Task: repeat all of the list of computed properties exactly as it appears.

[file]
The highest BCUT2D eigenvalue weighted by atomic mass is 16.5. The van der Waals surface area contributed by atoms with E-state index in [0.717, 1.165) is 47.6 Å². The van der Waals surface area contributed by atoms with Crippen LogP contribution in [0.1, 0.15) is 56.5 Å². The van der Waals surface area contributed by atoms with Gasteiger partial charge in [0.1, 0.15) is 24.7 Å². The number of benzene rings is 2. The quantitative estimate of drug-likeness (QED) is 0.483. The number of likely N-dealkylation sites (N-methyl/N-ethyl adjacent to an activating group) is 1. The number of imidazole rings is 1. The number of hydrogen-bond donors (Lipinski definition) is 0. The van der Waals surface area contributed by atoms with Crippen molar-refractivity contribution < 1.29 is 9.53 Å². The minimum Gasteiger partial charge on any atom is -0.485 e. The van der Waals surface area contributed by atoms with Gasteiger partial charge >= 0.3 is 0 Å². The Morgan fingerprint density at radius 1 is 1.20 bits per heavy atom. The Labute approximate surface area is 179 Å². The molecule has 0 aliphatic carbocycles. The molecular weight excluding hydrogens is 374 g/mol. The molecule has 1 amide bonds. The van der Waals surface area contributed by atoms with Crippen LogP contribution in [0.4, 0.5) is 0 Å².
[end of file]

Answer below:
The highest BCUT2D eigenvalue weighted by atomic mass is 16.5. The van der Waals surface area contributed by atoms with E-state index in [0.717, 1.165) is 47.6 Å². The van der Waals surface area contributed by atoms with Crippen LogP contribution in [0.1, 0.15) is 56.5 Å². The van der Waals surface area contributed by atoms with Gasteiger partial charge in [0.1, 0.15) is 24.7 Å². The number of benzene rings is 2. The quantitative estimate of drug-likeness (QED) is 0.483. The number of likely N-dealkylation sites (N-methyl/N-ethyl adjacent to an activating group) is 1. The number of imidazole rings is 1. The number of hydrogen-bond donors (Lipinski definition) is 0. The van der Waals surface area contributed by atoms with Crippen molar-refractivity contribution < 1.29 is 9.53 Å². The minimum Gasteiger partial charge on any atom is -0.485 e. The van der Waals surface area contributed by atoms with Gasteiger partial charge >= 0.3 is 0 Å². The Morgan fingerprint density at radius 1 is 1.20 bits per heavy atom. The Labute approximate surface area is 179 Å². The molecule has 0 aliphatic carbocycles. The molecular weight excluding hydrogens is 374 g/mol. The molecule has 1 amide bonds. The van der Waals surface area contributed by atoms with Crippen LogP contribution in [0.4, 0.5) is 0 Å².